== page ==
Lexington, SC Dentist
Periodontal (gum) disease is the result of bacteria build-up on your teeth and gums.
When bacteria starts to collect in your mouth, it can create a sticky, colorless substance known as “plaque.” Plaque then builds up and sticks to your teeth. If it is not removed during brushing or flossing, the particles can harden and turn into tartar. Over time, plaque and tartar become more difficult to remove at home so a professional cleaning with our hygienist is important for maintaining your oral health and preventing decay and periodontal disease.
The longer the plaque and tartar remain on the teeth, the more harm they can cause to your oral health. Eventually plaque and tartar will create a mild form of gum disease called gingivitis, which is an inflammation of the gum tissue. Routine cleanings and proper oral care can prevent gingivitis from developing. Once gum disease is prevalent, we can help maintain the disease and prevent it from progressing.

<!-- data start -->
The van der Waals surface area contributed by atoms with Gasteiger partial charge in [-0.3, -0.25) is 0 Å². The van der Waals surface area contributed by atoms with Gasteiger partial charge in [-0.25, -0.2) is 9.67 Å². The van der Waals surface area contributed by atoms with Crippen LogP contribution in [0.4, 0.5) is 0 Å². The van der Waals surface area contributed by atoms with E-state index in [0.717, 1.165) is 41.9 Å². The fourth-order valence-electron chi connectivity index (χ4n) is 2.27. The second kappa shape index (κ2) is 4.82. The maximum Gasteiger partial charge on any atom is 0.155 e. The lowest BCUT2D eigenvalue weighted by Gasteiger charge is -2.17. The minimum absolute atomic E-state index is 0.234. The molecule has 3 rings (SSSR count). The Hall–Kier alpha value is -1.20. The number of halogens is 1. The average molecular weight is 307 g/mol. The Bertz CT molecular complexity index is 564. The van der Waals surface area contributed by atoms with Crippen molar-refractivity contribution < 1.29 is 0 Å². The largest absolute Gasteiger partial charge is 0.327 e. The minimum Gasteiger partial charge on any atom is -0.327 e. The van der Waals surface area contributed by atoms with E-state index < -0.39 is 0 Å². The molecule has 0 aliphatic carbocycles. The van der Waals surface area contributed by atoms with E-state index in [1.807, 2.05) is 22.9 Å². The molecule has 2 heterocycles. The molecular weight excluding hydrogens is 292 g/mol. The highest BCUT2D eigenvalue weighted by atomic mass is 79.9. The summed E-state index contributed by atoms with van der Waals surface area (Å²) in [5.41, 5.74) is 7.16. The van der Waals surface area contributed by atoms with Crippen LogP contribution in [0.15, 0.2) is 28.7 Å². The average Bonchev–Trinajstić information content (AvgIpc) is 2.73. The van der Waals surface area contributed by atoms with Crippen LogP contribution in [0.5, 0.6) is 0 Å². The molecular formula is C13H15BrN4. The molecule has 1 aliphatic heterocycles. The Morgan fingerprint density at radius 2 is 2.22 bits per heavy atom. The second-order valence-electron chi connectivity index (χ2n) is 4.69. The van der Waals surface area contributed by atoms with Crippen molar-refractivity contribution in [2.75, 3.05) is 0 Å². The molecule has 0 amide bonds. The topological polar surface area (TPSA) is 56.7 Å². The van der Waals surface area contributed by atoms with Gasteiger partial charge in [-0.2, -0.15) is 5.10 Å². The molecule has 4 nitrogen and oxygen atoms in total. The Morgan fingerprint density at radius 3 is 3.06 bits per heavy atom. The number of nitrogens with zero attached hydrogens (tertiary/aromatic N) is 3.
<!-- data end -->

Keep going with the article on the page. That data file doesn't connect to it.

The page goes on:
In cases where gingivitis is not treated, it can advance to periodontal disease. Inflammation affects the soft tissue (gums) and teeth, creating pockets between them. If left untreated, the pockets become deep and can cause teeth to become loose or fall out.
A common solution for controlling periodontal disease is a deep dental cleaning, which can be performed by our hygienist. Scaling and root planing is performed without any anesthesia. While the procedure is usually painless, advanced stages of the disease may make it necessary to numb the area for comfort. Scaling is the removal of the dental tartar from the tooth surfaces, and root planing is the process of smoothing the root surfaces while removing the infected tooth structure.
Periodontitis cannot be completely reversed, but with proper at-home care combined with in-office maintenance, we can prevent the disease from progressing. It is important to regularly see us for routine, professional cleaning and examinations. Also, it is essential to keep up with your daily oral routine at home. Flossing is crucial to preventing periodontal disease.
Contact our office for more information.